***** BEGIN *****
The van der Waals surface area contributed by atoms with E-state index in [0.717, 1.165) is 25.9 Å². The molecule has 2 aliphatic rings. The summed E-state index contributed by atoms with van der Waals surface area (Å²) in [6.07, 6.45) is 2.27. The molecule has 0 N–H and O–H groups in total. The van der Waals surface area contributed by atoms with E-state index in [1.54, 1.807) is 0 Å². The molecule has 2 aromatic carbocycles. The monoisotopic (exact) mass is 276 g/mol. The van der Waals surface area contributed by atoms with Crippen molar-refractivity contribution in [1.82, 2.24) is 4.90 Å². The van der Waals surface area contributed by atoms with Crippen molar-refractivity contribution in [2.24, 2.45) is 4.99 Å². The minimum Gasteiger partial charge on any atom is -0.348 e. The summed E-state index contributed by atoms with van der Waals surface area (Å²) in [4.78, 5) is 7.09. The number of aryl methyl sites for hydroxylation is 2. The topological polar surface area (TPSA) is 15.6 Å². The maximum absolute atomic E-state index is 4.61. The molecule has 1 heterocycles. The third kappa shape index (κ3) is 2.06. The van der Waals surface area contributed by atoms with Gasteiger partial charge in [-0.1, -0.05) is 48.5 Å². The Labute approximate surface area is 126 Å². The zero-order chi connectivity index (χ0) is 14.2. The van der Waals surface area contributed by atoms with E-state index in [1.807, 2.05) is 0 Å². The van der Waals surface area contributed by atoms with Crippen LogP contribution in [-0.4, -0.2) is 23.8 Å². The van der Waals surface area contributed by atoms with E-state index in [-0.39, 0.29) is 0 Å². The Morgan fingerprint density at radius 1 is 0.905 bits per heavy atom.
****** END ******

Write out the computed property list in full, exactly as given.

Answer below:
The van der Waals surface area contributed by atoms with E-state index in [0.717, 1.165) is 25.9 Å². The molecule has 2 aliphatic rings. The summed E-state index contributed by atoms with van der Waals surface area (Å²) in [6.07, 6.45) is 2.27. The molecule has 0 N–H and O–H groups in total. The van der Waals surface area contributed by atoms with E-state index in [1.54, 1.807) is 0 Å². The molecule has 2 aromatic carbocycles. The monoisotopic (exact) mass is 276 g/mol. The van der Waals surface area contributed by atoms with Crippen molar-refractivity contribution in [1.82, 2.24) is 4.90 Å². The van der Waals surface area contributed by atoms with Crippen molar-refractivity contribution in [2.24, 2.45) is 4.99 Å². The minimum Gasteiger partial charge on any atom is -0.348 e. The summed E-state index contributed by atoms with van der Waals surface area (Å²) in [4.78, 5) is 7.09. The number of aryl methyl sites for hydroxylation is 2. The topological polar surface area (TPSA) is 15.6 Å². The maximum absolute atomic E-state index is 4.61. The molecule has 1 heterocycles. The third kappa shape index (κ3) is 2.06. The van der Waals surface area contributed by atoms with Gasteiger partial charge in [-0.1, -0.05) is 48.5 Å². The Labute approximate surface area is 126 Å². The zero-order chi connectivity index (χ0) is 14.2. The van der Waals surface area contributed by atoms with E-state index in [1.807, 2.05) is 0 Å². The van der Waals surface area contributed by atoms with Crippen LogP contribution in [-0.4, -0.2) is 23.8 Å². The van der Waals surface area contributed by atoms with E-state index in [-0.39, 0.29) is 0 Å². The Morgan fingerprint density at radius 1 is 0.905 bits per heavy atom.